Wednesday, March 30, 2011

Fab Four

Al McGuire, as only he could, went out in style. With the Marquette Warriors putting the finishing touches on a 67-59 victory over North Carolina in the 1977 NCAA championship game, the retiring coach sat down on the MU bench and bawled his eyes out.

It’s a powerful image, one that came to represent college basketball that season. But it also overshadows that year’s semifinals, which should rank among the greatest Final Fours.

It was a field bursting with storylines. There were the blue-blooded Tar Heels, the clear favorite but also ravaged by injuries. They were also still looking to get Dean Smith his first title. UNC-Charlotte, from the same state as the Heels but miles apart in talent, made its first Final Four appearance. UNLV was led by its charming rogue of a coach, Jerry Tarkanian, and led the nation in scoring at an absurd 107 points per game. Marquette had been in a late-season tailspin, but the Warriors faithful hoped McGuire’s imminent retirement would galvanize the team.

The two semifinals at the Omni in Atlanta would be decided by a total of three points.

UNC-Charlotte and Marquette squared off in the opening match. The 49ers, in their first NCAA Tournament, were led by stars Cedric “Cornbread” Maxwell and Lew Massey. McGuire’s final team had irrepressible offensive talents Bo Ellis and Butch Lee and key role players like Jim Boylan, Jerome Whitehead and Bill Neary.

Charlotte seemed overwhelmed by the moment in the early going. The 49ers were flummoxed by Marquette’s changing defenses and fell behind by 14 points. Charlotte’s defense dug in, however, switching easily between man-to-man and exotic zones (even the obscure 1-1-3 set). The 49ers went on a 13-2 run and headed into the locker room facing only a 25-22 deficit.

The second half would be tight the whole way. Marquette had shot poorly, but the 49ers’ zone defenses had given Whitehead (16 rebounds) enough space to attack the offensive glass. Charlotte’s swarming defenders had taken Lee (who shot 5 of 18) out of the flow until the final minutes, when the star of the Puerto Rican national team hit two clutch buckets.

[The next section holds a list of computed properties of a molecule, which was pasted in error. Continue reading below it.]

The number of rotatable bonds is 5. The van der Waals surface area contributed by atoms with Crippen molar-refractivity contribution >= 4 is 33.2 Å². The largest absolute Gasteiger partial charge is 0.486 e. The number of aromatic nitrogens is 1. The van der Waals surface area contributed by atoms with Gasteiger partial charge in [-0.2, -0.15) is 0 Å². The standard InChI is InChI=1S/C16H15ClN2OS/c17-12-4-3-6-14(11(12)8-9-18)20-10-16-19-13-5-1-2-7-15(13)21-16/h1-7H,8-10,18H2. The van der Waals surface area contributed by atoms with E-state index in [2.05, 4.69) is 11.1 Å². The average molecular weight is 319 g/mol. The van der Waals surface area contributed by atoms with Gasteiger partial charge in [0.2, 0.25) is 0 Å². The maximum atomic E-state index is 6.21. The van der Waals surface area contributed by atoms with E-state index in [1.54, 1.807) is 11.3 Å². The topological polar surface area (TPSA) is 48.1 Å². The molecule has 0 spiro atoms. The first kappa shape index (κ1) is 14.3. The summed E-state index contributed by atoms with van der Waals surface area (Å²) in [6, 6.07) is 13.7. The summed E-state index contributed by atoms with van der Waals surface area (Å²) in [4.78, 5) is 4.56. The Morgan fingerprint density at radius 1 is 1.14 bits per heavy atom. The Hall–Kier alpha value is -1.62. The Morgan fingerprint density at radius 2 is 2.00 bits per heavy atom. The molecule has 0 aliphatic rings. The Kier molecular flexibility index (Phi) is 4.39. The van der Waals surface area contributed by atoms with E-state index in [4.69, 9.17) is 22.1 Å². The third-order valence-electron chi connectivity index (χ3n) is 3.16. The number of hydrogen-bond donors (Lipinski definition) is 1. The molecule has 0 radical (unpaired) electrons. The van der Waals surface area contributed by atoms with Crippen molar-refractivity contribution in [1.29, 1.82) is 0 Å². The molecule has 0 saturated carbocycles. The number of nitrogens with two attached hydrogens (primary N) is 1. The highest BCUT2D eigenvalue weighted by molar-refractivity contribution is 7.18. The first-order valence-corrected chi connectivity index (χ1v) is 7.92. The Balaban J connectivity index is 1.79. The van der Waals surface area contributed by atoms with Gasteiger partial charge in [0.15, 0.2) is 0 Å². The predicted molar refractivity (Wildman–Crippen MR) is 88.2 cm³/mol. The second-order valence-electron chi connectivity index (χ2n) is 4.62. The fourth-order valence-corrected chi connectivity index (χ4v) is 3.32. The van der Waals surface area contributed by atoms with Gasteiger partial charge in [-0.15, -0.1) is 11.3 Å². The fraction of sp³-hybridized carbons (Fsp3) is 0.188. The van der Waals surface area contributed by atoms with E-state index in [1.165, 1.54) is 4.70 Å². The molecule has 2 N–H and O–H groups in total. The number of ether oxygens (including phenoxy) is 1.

Marquette eventually went ahead, 49-47, until Maxwell sank a tough leaner in the lane with five seconds left.

McGuire called time out with three seconds on the clock, then took the time to examine the height of the scoreboard at the Omni and calculate how the parabola of a court-length pass would be affected. Satisfied with the answer, the coach of the Jesuit school’s team drew up a play in which Lee heaved a “Hail Mary” to Ellis or Whitehead at the other end.

The prayer was answered when the ball glanced off the hands of the long-limbed Maxwell and right to the waiting Whitehead, who found himself wide open for a half-dunk/half-layup that almost bounced off the rim. The ball found the net, though, and after some anxious discussion among officials at the scorer’s table, Marquette was awarded the 51-49 victory.

Lee-to-Whitehead has been shunted aside in the annals of full-court final plays, getting lost behind U.S.S.R’s controversial bomb against the U.S. in the 1972 Olympics and the Grant Hill-Christian Laettner connection in the 1992 tournament. Milwaukee is probably the only place that remembers Marquette’s miracle play as well as those others.

How could the second semifinal in 1977 ever top that? The Tar Heels and Runnin’ Rebels tried to burn their own mark in the popular memory by playing at warp speed.

Tarkanian’s first great squad at UNLV boasted six players that would be chosen in the 1977 NBA draft. The draft was eight rounds deep back then, but UNLV’s Glen Gondrezick, Eddie Owens and Larry Moffet were all picked in the second round.

The Tar Heels had battled injuries all season. Team leader Tommy LaGarde was out for the season with a broken leg. Walter Davis (broken finger) and Phil Ford (elbow) were both not quite right in the NCAA Tournament.

The Rebels, who also had Reggie Theus, took a 49-43 lead at the break. But the Tar Heels caught fire in the second half, including a 14-0 run that gave UNC control. John Kuester made 5 of 6 free throws in the final minutes, giving the Tar Heels the 84-83 victory.

Fans who watched both games got the defensive chess match and a once-in-a-lifetime finish in the first semifinal. Then they were treated to offensive fireworks in the nightcap, with UNC shooting 59% and UNLV at 51%. That Final Four should be remembered as fondly as McGuire’s last game.

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